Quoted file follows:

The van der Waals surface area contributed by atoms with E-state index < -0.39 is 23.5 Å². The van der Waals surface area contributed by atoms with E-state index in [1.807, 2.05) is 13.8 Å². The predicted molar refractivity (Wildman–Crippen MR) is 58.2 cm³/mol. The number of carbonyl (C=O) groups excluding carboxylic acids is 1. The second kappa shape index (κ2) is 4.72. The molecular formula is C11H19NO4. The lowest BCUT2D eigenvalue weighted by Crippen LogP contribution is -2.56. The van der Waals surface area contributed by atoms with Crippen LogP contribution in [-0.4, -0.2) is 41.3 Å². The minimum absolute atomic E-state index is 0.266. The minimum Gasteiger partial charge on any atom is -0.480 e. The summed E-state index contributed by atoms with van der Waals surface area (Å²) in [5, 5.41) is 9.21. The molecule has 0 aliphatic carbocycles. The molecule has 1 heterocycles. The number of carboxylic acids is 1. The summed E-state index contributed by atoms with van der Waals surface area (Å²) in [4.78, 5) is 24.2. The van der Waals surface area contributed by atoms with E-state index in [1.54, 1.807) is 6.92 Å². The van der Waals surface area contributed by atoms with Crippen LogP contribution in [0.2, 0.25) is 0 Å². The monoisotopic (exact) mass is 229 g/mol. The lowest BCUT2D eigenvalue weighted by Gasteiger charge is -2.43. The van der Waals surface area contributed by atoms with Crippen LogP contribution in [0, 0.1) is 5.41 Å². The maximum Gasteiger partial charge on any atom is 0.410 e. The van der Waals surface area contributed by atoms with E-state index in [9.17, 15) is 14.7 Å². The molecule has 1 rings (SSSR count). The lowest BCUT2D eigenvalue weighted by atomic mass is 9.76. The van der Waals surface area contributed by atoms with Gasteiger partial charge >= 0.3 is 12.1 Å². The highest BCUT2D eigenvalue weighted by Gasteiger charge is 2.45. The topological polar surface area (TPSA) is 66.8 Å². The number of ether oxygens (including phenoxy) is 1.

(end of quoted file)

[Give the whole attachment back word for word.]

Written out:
The van der Waals surface area contributed by atoms with E-state index < -0.39 is 23.5 Å². The van der Waals surface area contributed by atoms with E-state index in [1.807, 2.05) is 13.8 Å². The predicted molar refractivity (Wildman–Crippen MR) is 58.2 cm³/mol. The number of carbonyl (C=O) groups excluding carboxylic acids is 1. The second kappa shape index (κ2) is 4.72. The molecular formula is C11H19NO4. The lowest BCUT2D eigenvalue weighted by Crippen LogP contribution is -2.56. The van der Waals surface area contributed by atoms with Crippen LogP contribution in [-0.4, -0.2) is 41.3 Å². The minimum absolute atomic E-state index is 0.266. The minimum Gasteiger partial charge on any atom is -0.480 e. The summed E-state index contributed by atoms with van der Waals surface area (Å²) in [5, 5.41) is 9.21. The molecule has 0 aliphatic carbocycles. The molecule has 1 heterocycles. The number of carboxylic acids is 1. The summed E-state index contributed by atoms with van der Waals surface area (Å²) in [4.78, 5) is 24.2. The van der Waals surface area contributed by atoms with E-state index in [1.54, 1.807) is 6.92 Å². The van der Waals surface area contributed by atoms with Crippen LogP contribution in [0.2, 0.25) is 0 Å². The monoisotopic (exact) mass is 229 g/mol. The lowest BCUT2D eigenvalue weighted by Gasteiger charge is -2.43. The van der Waals surface area contributed by atoms with Crippen LogP contribution in [0, 0.1) is 5.41 Å². The maximum Gasteiger partial charge on any atom is 0.410 e. The van der Waals surface area contributed by atoms with E-state index in [9.17, 15) is 14.7 Å². The molecule has 1 rings (SSSR count). The lowest BCUT2D eigenvalue weighted by atomic mass is 9.76. The van der Waals surface area contributed by atoms with Gasteiger partial charge >= 0.3 is 12.1 Å². The highest BCUT2D eigenvalue weighted by Gasteiger charge is 2.45. The topological polar surface area (TPSA) is 66.8 Å². The number of ether oxygens (including phenoxy) is 1.